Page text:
It’s also a premature argument. We aren’t anywhere close to having to deal with Sullivan’s paradox of progress because the rights that have been secured by lesbian and gay people are new and tenuous. Transgender advances have only recently been introduced, much less accepted into the mainstream culture and certainly not codified into law. And bisexual people–well, sadly, the LGBT community at large does prove Sullivan’s other point here, generally rendering bi people to the sidelines because we don’t understand what it means to be bi any better than many straight people can understand what it means to be gay: we assume it’s about chosen sex partners and nothing more. We know better.
Still, the point is that we are all in this together by virtue of all of us being (generously speaking) misunderstood and (less generously speaking) intentionally marginalized and deprived of full acceptance and equality (two different things: the former is based on whole human understanding and the latter is based on social code). And even if we received our full rights–as unlikely as that is to happen anytime soon, given that women are still fighting for equal treatment despite being the technical majority and despite laws guaranteeing equal access–we’re still all in this together, we still belong together as a community, not because we share interests but because we know what it’s like to be targets of collective hatred, misunderstanding, and dehumanization.
“There was a time in our country,” Weingarten reminds us, “when we had to hide who we are or who we love. Matthew Shepard was tortured, Stonewall was raided, Harvey Milk was shot. We were raped and institutionalized, abandoned by our families, afraid to walk the streets in our own neighborhoods. And we took our own lives. We know, our community knows, what intolerance looks like. We know how it tastes. We know how it feels. And we know how to break through intolerance even when it’s giving everything it’s got to break us. When they came for us, people spoke out: straight people, working people, immigrants, people of color, people of faith. And together, we told a new story: a story about how we live life like anyone else…”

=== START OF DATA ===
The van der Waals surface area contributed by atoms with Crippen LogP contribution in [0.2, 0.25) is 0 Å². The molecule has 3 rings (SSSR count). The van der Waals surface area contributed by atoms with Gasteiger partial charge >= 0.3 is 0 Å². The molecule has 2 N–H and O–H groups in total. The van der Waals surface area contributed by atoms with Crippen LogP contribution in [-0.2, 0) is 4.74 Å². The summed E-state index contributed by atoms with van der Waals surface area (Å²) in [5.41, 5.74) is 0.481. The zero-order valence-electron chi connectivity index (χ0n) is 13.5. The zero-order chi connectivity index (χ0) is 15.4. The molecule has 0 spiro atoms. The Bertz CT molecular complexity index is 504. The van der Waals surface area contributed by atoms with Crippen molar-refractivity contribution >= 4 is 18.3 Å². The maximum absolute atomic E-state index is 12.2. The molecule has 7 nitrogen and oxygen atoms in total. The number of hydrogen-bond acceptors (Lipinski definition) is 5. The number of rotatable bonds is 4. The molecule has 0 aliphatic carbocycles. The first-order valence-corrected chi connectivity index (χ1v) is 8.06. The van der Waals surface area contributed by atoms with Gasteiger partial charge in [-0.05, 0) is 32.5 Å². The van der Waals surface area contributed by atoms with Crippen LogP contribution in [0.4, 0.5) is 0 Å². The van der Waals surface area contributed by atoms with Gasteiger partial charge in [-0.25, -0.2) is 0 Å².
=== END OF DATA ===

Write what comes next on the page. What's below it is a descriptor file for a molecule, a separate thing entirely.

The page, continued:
Transgender people in many places–perhaps most–have reason to fear walking down streets in their own neighborhoods even today. Forty-two (42) to 46 percent of transgender people have attempted suicide, according to a 2014 American Foundation for Suicide Prevention/Williams Institute survey. An equal percentage (40%) of gay and bisexual people have done the same, although bi people are rarely brought into the discussions. (Call this unfinished business.) Not many people are publicly forcing gay men and women to hide who we are or making us feel unsafe (in this country–don’t forget how close we are to El Salvador, where lives like those of Nicole Santamaria are the norm and not the exception), and within the past couple of years there have been huge strides for transgender people in these capacities, yet non-European immigrants and especially those who practice Islam are being publicly diminished, dehumanized, and even threatened while ever-greater numbers of supporters of these ideas rally. How do we justify not banning together as a community and rallying against this hatred?
Even if LGBT+ people were equal in the eyes of our fellow human beings and by law, as Weingarten said, when leaders preach hatred toward any group of people, we are morally obligated to speak out against it because of our collective history as the hated and targeted group. Lesbian and gay people don’t have to have similar hobbies, transgender and bisexual people don’t have to have the same life experiences, for all of us to be cemented together by history and by the obligation we all have to keep history from repeating itself.